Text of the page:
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  1. In the first half of the nineteenth century, Saxony became an increasingly popular destination for American travelers. After first examining the forces behind the travel trends in order to provide historical context, this study analyzes American

  2. Download full-text PDF Read full-text. Download full-text PDF ... Elector of Saxony. It was the musician's second published ... which have always been used in the analysis of form, whose meaning ...

    • Alex Went
  3. This book is an inclusive document of the European History during middle ages, the task was difficult of execution, but the author has succeeded where many have failed, his outline is not only clear and accurate, but eminently readable.

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    A settlement was first mentioned in 1180 as a small village founded by Flemish colonists under the rule of the House of Ascania. In 1260, it became the residence of the dukes of Saxe-Wittenberg, and in 1293 the settlement was granted a town charter. Wittenberg developed into an important trade centre during the following centuries, due to its location. When the Ascanians died out, Saxe-Wittenberg passed to the House of Wettin. The city became an important regional political and cultural centre at the end of the 15th century, when Frederick III "the Wise", Elector of Saxony, took up residence in Wittenberg. Several parts of the city were extended soon afterward: the second bridge over the Elbe was built from 1486 to 1490 and the castle church, the Schlosskirche, was built from 1496 to 1506. The palace was rebuilt the same time. In 1502, the University of Wittenberg was founded and gave a home to many important thinkers, among them Martin Luther (Professor of Theology from 1508) and P...

    Wittenberg is home to numerous important historical artifacts, as well as portraits and other paintings by Lucas Cranach the Elder and Younger. On the doors of All Saints' Church, the Schlosskirche ("castle church" built 1496–1506) Luther nailed his 95 theses in 1517. It was seriously damaged by fire in 1760 during a bombardment by the French during the Seven Years' War, was practically rebuilt, and was later (1885–1892) restored. The wooden doors, burnt in 1760, were replaced in 1858 by bronze doors, bearing the Latin text of the theses. Inside the church are the tombs of Luther and Philipp Melanchthon, and of the electors Frederick the Wise (by Peter Vischer the Younger, 1527) and John the Constant (by Hans Vischer), and portraits of the reformers by Lucas Cranach the Younger. St. Mary's Church, the parish church in which Luther often preached, was built in the 14th century, but has been much altered since Luther's time. It contains a magnificent painting by Lucas Cranach the Elde...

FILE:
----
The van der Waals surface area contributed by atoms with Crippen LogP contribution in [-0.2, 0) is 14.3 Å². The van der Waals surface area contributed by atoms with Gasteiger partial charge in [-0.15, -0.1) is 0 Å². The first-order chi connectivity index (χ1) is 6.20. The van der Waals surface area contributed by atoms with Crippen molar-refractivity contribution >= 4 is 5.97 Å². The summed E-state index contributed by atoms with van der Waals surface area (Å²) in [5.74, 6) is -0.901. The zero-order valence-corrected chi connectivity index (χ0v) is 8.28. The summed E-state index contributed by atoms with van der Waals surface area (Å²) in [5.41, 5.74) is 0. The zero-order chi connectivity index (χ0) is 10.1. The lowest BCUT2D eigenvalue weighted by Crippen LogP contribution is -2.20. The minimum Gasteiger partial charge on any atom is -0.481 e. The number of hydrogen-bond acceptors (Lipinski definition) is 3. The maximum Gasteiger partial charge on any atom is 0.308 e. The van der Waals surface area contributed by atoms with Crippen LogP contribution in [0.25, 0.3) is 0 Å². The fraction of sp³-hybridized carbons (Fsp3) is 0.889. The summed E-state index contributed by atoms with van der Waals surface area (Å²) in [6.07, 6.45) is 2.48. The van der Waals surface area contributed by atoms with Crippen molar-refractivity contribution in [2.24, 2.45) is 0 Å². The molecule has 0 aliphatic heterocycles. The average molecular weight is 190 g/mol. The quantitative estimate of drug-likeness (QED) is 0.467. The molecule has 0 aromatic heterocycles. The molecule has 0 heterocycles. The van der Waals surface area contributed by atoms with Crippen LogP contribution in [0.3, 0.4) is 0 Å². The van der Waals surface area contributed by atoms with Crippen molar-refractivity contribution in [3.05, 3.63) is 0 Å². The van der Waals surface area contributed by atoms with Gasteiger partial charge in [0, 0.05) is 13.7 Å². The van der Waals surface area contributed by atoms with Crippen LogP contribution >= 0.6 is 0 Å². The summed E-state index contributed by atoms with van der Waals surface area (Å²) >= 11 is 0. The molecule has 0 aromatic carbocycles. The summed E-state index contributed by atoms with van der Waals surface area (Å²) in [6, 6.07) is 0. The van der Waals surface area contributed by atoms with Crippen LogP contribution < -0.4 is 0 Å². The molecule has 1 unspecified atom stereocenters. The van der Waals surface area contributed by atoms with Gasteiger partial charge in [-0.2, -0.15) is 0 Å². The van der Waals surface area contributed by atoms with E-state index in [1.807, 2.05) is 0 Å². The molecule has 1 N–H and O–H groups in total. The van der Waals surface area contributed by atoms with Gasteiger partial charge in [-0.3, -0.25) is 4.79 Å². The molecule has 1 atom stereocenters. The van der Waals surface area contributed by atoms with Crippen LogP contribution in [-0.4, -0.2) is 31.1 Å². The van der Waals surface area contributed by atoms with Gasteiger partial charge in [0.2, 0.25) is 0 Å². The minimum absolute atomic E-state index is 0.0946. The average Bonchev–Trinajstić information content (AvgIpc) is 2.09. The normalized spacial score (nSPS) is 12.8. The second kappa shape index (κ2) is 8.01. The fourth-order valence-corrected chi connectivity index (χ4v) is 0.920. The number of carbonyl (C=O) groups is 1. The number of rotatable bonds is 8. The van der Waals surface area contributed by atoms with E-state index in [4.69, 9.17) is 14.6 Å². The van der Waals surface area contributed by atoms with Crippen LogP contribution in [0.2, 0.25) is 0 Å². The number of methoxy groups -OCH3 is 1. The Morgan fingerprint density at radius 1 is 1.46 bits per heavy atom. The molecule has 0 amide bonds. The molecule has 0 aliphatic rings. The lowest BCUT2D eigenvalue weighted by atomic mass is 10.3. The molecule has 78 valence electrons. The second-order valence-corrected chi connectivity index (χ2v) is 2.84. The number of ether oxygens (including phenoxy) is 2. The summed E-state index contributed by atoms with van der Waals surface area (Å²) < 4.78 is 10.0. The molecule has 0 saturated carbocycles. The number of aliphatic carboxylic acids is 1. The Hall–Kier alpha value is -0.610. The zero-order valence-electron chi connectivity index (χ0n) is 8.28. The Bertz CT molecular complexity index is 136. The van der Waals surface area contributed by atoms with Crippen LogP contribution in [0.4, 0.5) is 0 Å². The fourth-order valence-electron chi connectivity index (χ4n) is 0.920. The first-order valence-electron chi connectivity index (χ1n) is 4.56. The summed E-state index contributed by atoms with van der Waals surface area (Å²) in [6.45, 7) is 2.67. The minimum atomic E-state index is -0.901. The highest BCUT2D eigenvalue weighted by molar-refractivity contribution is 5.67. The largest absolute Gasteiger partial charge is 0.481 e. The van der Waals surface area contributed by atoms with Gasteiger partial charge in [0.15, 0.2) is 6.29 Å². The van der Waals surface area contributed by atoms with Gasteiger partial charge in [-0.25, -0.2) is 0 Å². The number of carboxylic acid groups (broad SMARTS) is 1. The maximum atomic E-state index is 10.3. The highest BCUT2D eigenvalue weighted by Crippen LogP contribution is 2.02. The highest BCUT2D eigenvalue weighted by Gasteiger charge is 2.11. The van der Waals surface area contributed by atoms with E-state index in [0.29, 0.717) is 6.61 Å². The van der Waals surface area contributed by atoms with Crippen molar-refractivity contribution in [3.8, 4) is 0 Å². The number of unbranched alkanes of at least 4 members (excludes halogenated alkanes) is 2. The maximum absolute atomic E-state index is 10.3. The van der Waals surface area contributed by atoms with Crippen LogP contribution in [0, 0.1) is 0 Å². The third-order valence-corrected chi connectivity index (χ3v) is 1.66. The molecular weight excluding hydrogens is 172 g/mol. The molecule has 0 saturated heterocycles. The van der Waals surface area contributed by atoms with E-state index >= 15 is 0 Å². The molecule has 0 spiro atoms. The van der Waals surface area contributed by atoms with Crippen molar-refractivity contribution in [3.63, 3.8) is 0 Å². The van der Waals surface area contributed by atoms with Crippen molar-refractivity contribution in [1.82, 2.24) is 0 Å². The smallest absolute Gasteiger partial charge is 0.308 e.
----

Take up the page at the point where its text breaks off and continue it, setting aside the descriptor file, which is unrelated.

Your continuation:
Wittenberg's civic coat of armsconveys with its various heraldic elements something of the town's history. On 27 June 1293, Wittenberg was granted town rights by Duke Albrecht II. There then arose a mediaeval town whose highest governing body was its council. This council, known to have existed as early as 1317, was given the job of administering the town in its care through law and legislation, and of handling the town's revenue. For documentation, the administration used its own seal. One version of what is believed to be the town's oldest town seal, which the council used, and which dated from the first half of the 14th century, set the pattern with its elements for various civic coats of arms down to the present day. The coat of arms symbolizes, with its crenelated wall and the towers within and each side, a town that was already strongly fortified by 1409. The two shields in the centre form the coat of arms of the Electorate of Saxony with the Saxon arms on the right, whose gol...

    Wittenberg has a long tradition of cultural events. The City Theatre (Mitteldeutsches Landestheater) reached a great importance in GDR times. Since 1996, the City has staged open-air theatre shows based on the Lutheran history still alive in many historical places of the ancient town. As highlights, in 2001 and 2005, Fernando Scarpa became the artistic director of the "Bühne Wittenberg" (Stage Wittenberg), a project for theatre, art and culture in the whole of Germany which attracts to the city plenty of audience and whose success achieves European echo. On 2002 and 2003 Stefano Vagnini, Italian composer and organist created the music for Thesys and Luther Stories. Prince Hamlet is said to have studied in Wittenberg and it was the supposed home of Dr Faustus.

    Wittenberg is twinnedwith: 1. Göttingen, Germany, since 1988 2. Bretten, Germany, since 1990 3. Springfield, Ohio, United States, since 1995 4. Békéscsaba, Hungary, since 1999 5. Haderslev, Denmark, since 2004

    The Augusteum and Lutherhaus
    House of Philipp Melanchthon
  4. A History of Architectural Conservation. ... Full PDF Package Download Full PDF Package. This Paper. A short summary of this paper. 37 Full PDFs related to this paper.